Boeing has completed the development of a software update for its 737 Max planes as it tries to get them back in the air.
The aircrafts were grounded across the world following two fatal crashes – in Ethiopia and Indonesia – within five months, claiming the lives of all 346 people on board them.
The cause of the crashes was believed to be down to a Manoeuvring Characteristics Augmentation System, which was a new feature designed to improve the plane's handling.
The US company has now flown the 737 Max with the updated software on 207 occasions, it said, and will also be submitting data to the Federal Aviation Administration on how pilots interact with controls in different scenarios.
Following that, Boeing will begin to work with the regulator to schedule a certification test flight and submit final certification documentation.
“We’re committed to providing the FAA and global regulators all the information they need, and to getting it right," said Boeing chief executive Dennis Muilenburg in a statement.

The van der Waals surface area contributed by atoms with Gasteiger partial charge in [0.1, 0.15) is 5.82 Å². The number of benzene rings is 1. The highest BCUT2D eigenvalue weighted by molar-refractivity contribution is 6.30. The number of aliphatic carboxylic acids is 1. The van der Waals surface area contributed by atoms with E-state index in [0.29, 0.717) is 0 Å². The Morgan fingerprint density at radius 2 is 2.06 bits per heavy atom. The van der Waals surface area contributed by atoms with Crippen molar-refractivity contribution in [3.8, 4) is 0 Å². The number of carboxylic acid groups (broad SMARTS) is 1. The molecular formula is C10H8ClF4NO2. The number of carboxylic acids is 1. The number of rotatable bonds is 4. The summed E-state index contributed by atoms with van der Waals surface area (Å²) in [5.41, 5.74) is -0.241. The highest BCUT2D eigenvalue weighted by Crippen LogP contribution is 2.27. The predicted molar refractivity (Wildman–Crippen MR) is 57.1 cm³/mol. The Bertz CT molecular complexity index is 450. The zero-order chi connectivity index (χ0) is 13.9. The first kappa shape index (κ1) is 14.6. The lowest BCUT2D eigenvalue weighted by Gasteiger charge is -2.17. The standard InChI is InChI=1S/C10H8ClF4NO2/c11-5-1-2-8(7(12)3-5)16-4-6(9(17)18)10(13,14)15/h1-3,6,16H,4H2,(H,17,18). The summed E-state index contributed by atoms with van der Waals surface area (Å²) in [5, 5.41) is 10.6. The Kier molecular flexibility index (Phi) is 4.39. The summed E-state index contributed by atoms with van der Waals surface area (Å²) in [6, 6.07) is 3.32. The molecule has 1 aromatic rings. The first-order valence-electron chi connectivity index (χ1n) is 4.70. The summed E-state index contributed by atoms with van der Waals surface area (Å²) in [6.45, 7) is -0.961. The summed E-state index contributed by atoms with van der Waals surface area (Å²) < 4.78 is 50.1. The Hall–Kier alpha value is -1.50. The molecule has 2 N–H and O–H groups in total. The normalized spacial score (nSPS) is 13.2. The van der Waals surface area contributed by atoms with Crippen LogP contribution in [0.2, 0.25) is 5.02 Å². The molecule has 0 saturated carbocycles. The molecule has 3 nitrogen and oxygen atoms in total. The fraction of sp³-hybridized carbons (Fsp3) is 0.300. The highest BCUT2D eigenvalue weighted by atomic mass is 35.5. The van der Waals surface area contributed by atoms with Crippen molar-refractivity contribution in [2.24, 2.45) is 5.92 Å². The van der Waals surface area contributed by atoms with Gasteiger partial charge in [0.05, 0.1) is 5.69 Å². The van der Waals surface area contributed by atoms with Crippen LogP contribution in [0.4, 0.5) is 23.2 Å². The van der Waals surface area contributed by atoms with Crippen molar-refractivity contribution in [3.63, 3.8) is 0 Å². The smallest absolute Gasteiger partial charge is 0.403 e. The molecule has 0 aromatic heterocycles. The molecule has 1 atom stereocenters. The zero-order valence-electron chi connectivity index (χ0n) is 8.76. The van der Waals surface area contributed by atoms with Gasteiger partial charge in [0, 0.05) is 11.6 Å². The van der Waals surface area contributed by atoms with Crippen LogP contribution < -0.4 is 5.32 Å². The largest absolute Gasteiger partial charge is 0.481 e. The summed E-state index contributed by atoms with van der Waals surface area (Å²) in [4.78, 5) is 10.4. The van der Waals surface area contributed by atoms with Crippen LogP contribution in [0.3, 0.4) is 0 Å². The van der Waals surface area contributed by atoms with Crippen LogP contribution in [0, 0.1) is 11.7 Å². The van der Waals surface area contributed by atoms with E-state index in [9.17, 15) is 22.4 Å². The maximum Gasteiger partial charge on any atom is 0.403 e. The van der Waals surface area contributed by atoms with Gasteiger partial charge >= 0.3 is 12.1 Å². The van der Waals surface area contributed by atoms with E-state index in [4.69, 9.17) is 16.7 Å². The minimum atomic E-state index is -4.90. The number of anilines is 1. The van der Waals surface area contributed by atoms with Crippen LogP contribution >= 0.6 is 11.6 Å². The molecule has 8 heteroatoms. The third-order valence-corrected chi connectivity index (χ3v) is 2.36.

"We’re making clear and steady progress and are confident that the 737 Max with updated MCAS software will be one of the safest airplanes ever to fly."
It is unclear what timeframe Boeing faces before their Max planes are able to resume flying passengers, but acting FAA administrator Daniel Elwell said the crafts willl return to service "only when the FAA's analysis of the factual and technical data indicates it is safe to do so" at a hearing on Wednesday.
Boeing also pledged its commitment to developing enhanced training and education materials, which have been submitted to the FAA and international regulators as it bids to return to the skies.